19. FIELD SCREENING FOR HALOGENATED VOLATILE ORGANIC COMPOUNDS

    Energy Technology Data Exchange (ETDEWEB)

    John F. Schabron; Joseph F. Rovani, Jr.; Theresa M. Bomstad

    2003-07-01

    Western Research Institute (WRI) is continuing work toward the development of new screening methodology and a test kit to measure halogenated volatile organic compounds (VOCs) in the field. Heated diode and corona discharge sensors are commonly used to detect leaks of refrigerants from air conditioners, freezers, and refrigerators. They are both selective to the presence of halogens. In prior work, the devices were tested for response to carbon tetrachloride, heptane, toluene, and water vapors. In the current work, sensor response was evaluated with sixteen halogenated VOCs relative to carbon tetrachloride. The results show that the response of the various chlorinated VOCs is within an order of magnitude of the response to carbon tetrachloride for each of the sensors. Thus, for field screening a single response factor can be used. Both types of leak detectors are being further modified to provide an on-board LCD signal readout, which is related to VOC concentration. The units will be fully portable and will operate with 115-V line or battery power. Signal background, noise level, and response data on the Bacharach heated diode detector and the TIF corona discharge detector show that when the response curves are plotted against the log of concentration, the plot is linear to the upper limit for the particular unit, with some curvature at lower levels. When response is plotted directly against concentration, the response is linear at the low end and is curved at the high end. The dynamic ranges for carbon tetrachloride of the two devices from the lower detection limit (S/N=2) to signal saturation are 4-850 vapor parts per million (vppm) for the corona discharge unit and 0.01-70 vppm for the heated diode unit. Additional circuit modifications are being made to lower the detection limit and increase the dynamic response range of the corona discharge unit. The results indicate that both devices show potential utility for future analytical method development work toward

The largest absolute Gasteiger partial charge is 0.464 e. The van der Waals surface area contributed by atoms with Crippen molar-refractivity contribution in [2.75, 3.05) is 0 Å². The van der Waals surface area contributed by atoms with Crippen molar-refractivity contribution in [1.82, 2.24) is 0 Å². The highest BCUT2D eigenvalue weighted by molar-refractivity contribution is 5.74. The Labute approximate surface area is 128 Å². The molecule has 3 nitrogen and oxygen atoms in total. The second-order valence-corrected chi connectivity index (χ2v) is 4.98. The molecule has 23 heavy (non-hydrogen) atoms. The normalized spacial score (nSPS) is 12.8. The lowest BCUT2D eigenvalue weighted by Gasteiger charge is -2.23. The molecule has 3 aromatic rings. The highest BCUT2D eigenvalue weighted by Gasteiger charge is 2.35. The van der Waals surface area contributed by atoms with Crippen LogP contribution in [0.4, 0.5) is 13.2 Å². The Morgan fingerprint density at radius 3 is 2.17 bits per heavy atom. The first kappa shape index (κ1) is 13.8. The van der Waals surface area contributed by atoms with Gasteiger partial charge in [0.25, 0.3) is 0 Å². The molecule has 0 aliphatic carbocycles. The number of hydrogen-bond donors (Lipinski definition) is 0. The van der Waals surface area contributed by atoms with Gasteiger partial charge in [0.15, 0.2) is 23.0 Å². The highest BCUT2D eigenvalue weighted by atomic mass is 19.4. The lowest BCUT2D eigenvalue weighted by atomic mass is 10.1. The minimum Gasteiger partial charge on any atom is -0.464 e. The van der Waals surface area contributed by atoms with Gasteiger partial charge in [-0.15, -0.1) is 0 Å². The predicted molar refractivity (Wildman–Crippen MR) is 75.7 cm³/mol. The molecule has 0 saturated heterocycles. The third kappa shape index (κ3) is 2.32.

20. Boiling Heat Transfer to Halogenated Hydrocarbon Refrigerants

    Science.gov (United States)

    Yoshida, Suguru; Fujita, Yasunobu

    The current state of knowledge on heat transfer to boiling refrigerants (halogenated hydrocarbons) in a pool and flowing inside a horizontal tube is reviewed with an emphasis on information relevant to the design of refrigerant evaporators, and some recommendations are made for future research. The review covers two-phase flow pattern, heat transfer characteristics, correlation of heat transfer coefficient, influence of oil, heat transfer augmentation, boiling from tube-bundle, influence of return bend, burnout heat flux, film boiling, dryout and post-dryout heat transfer.

  1. Review of Rate Constants and Exploration of Correlations of the Halogen Transfer Reaction of Tri-substituted Carbon-centered Radicals with Molecular Halogens

    Energy Technology Data Exchange (ETDEWEB)

    Poutsma, Marvin L [ORNL

    2012-01-01

    Rate constants for the reaction (R 3C + X2 R 3CX + X ; X = F, Cl, Br, and I) are reviewed. Because of curved Arrhenius plots and negative EX values, empirical structure-reactivity correlations are sought for log kX,298 rather than EX. The well-known poor correlation with measures of reaction enthalpy is demonstrated. The best quantitative predictor for R 3C is p, the sum of the Hammett p constants for the three substituents, R . Electronegative substituents with lone pairs, such as halogen or oxygen, thus appear to destabilize the formation of a polarized pre-reaction complex and/or TS ( +R---X---X -) by -inductive/field electron withdrawal while simultaneously stabilizing them by -resonance electron donation. The best quantitative predictor of the reactivity order of the halogens, I2 > Br2 >> Cl2 F2, is the polarizability of the halogen, (X-X). For the data set of 60 rate constants which span 6.5 orders of magnitude, a modestly successful correlation of log kX,298 is achieved with only two parameters, p and (X-X), with a mean unsigned deviation of 0.59 log units. How much of this residual variance is the result of inaccuracies in the data compared with over-simplification of the correlation approach remains to be seen.

  2. Halogenation processes of secondary organic aerosol and implications on halogen release mechanisms

    Directory of Open Access Journals (Sweden)

    J. Ofner

    2012-07-01

    Full Text Available Reactive halogen species (RHS, such as X·, X2 and HOX containing X = chlorine and/or bromine, are released by various sources like photo-activated sea-salt aerosol or from salt pans, and salt lakes. Despite many studies of RHS reactions, the potential of RHS reacting with secondary organic aerosol (SOA and organic aerosol derived from biomass-burning (BBOA has been neglected. Such reactions can constitute sources of gaseous organohalogen compounds or halogenated organic matter in the tropospheric boundary layer and can influence physicochemical properties of atmospheric aerosols.